265 F2d 21 United States v. One Ford Ranchero Pickup Truck B7kx 125697
265 F.2d 21
UNITED STATES of America, Appellant,
ONE 1957 FORD RANCHERO PICKUP TRUCK, Motor No. B7KX 125697;
Phillip Drew Parish, Ione Parish, Owners; and Bill Newport,
d/b/a Bill Newport Motor Company and Bankers Investment
Company, a corporation, Claimants, Appellees.
United States Court of Appeals Tenth Circuit.
Feb. 21, 1959.
Harry G. Fender, Muskogee, Okl. (Frank D. McSherry and Paul M. Brewer, Muskogee, Okl., on brief), for appellant.
John R. Richards, Tulsa, Okl., for appellees.
Before HUXMAN, MURRAH and BREITENSTEIN, Circuit Judges.
MURRAH, Circuit Judge.
In this prosecution for the violation of the Internal Revenue laws relating to intoxicating liquor, the trial court sustained a motion to suppress the incriminating evidence seized in the search of the respondent pickup truck owned and operated by the Parishes, appellees. It also granted remission of the claimed forfeiture of the vehicle on the additional ground that at the time the automobile was sold to the Parishes, and the intervenor Finance Company acquired the mortgage, the Parishes had no 'record or reputating' for violation of the liquor laws within the meaning of 18 U.S.C. 3617(b).
The moving vehicle was intercepted and the occupants detained without a warrant, solely on the basis of confidential information furnished to a city policeman and relayed to a federal enforcement officer; the arrest was made and the search and seizure conducted after incriminating statements by one of the occupants, and this appeal presents the perplexing and constantly recurring question whether in the particular circumstances the enforcement officers had probable cause for doing so.
Though the ultimate question is one of probable cause, we start with the proposition that all unreasonable searches and seizures are constitutionally prohibited; that all searches and seizures without a warrant judicially issued on a factual showing of probable cause are unreasonable, and, the evidence thus obtained is inadmissible against the accused 'notwithstanding facts unquestionably showing probable cause.' Agnello v. United States, 269 U.S. 20, 33, 46 S.Ct. 4, 6, 70 L.Ed. 145; Johnson v. United States, 333 U.S. 10, 68 S.Ct. 367, 92 L.Ed. 436; Giordenello v. United States, 357 U.S. 480, 78 S.Ct. 1245, 2 L.Ed.2d 1503; Hart v. United States, 10 Cir., 162 F.2d 74. Practical considerations bordering on necessity incident to modern law enforcement have, however, moved us to concede some exceptions in the presence of extraordinary circumstances. Thus we have grudgingly sanctioned interception and apprehension of a moving vehicle or person and the search of such vehicle or person for contraband if the enforcement officer has probable cause to believe that the law is being violated in his presence and it is then impractical to secure a warrant. Carroll v. United States, 267 U.S. 132, 45 S.Ct. 280, 69 L.Ed. 543; Brinegar v. United States, 338 U.S. 160, 69 S.Ct. 1302, 93 L.Ed. 1879; Draper v. United States, 358 U.S. 307, 79 S.Ct. 329, 3 L.Ed.2d 327; Hart v. United States, supra. Cf. Harris v. United States, 331 U.S. 145, 67 S.Ct. 1098, 91 L.Ed. 1399; United States v. Rabinowitz, 339 U.S. 56, 70 S.Ct. 430, 94 L.Ed. 653.1 This much is fairly well conceded. Contrariety comes with the necessity of judicially scrutinizing the facts upon which the officer acted. The arrest has been made, the vehicle or person has been searched, the accused has been arraigned for trial. Our function is a post mortem examination to determine whether the officer acted on facts constituting probable cause. We necessarily proceed with caution lest 'stealthy encroachments' destroy a basic concept of constitutional security and liberty.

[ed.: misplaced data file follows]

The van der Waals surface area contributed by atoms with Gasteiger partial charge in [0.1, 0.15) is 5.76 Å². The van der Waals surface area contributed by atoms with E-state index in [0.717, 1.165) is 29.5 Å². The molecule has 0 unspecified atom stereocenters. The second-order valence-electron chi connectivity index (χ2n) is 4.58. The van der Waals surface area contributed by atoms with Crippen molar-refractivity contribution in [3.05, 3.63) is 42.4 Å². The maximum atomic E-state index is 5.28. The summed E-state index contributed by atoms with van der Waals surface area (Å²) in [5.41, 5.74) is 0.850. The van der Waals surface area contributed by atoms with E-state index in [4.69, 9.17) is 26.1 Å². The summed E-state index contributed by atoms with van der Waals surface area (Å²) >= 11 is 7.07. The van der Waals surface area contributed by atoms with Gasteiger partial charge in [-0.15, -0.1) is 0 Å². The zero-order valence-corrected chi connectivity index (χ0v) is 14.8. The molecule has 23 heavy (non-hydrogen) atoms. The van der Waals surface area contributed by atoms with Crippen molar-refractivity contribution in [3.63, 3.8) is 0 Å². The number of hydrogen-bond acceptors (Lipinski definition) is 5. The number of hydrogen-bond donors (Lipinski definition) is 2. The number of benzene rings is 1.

Our solicitude for these basic concepts has undoubtedly led us to what seems to be unavoidable uncertainty and confusion in the application of the rule of probable cause to work-a-day facts. Indeed, Mr. Justice Black observed in United States v. Rabinowitz, supra, 339 U.S. at page 67, 70 S.Ct. at page 445, 'In no other field has the law's uncertainty been more clearly manifested. To some extent that uncertainty may be unavoidable.' While we cannot expect uniformity in the application of this conceptual rule, we do hope to avoid the dilemma of having the protection afforded by the Constitution turn on 'whether different trial judges draw general conclusions that the facts are sufficient or insufficient to constitute probable cause.' Brinegar v. United States, supra, 338 U.S. at page 171, 69 S.Ct. at page 1308.
In our efforts to formulize for the guidance of enforcement officers who must act at the risk of judicial censure, we have stated in general terms that 'probable cause exists in a case of this kind where the facts and circumstances known to the searching and seizing officers, together with the reasonable inferences fairly to be drawn from the facts, are such as would lead a reasonably intelligent and prudent person to conclude that there is good ground to believe that the automobile is being used for the transportation of contraband liquor.' Price v. United States, 10 Cir., 262 F.2d 684, 685. See also United States v. McCall, 10 Cir., 243 F.2d 858; Carroll v. United States, supra; Brinegar v. United States, supra. The facts forming the basis for probable cause must be more than sufficient to generate a bare suspicion. Travelers upon the highway may not be 'stopped and searched at the officers' whim, caprice or mere suspicion.' Brinegar v. United States, supra (338 U.S. 160, 69 S.Ct. 1311). But the actuating facts may be less than probative evidence of guilt. Brinegar v. United States, supra; Draper v. United States, supra. In sum, the rule of probable cause is a practical nontechnical concept based upon 'the factual and practical considerations of everyday life on which reasonable and prudent men, not legal technicians, act.' Brinegar v. United States, supra.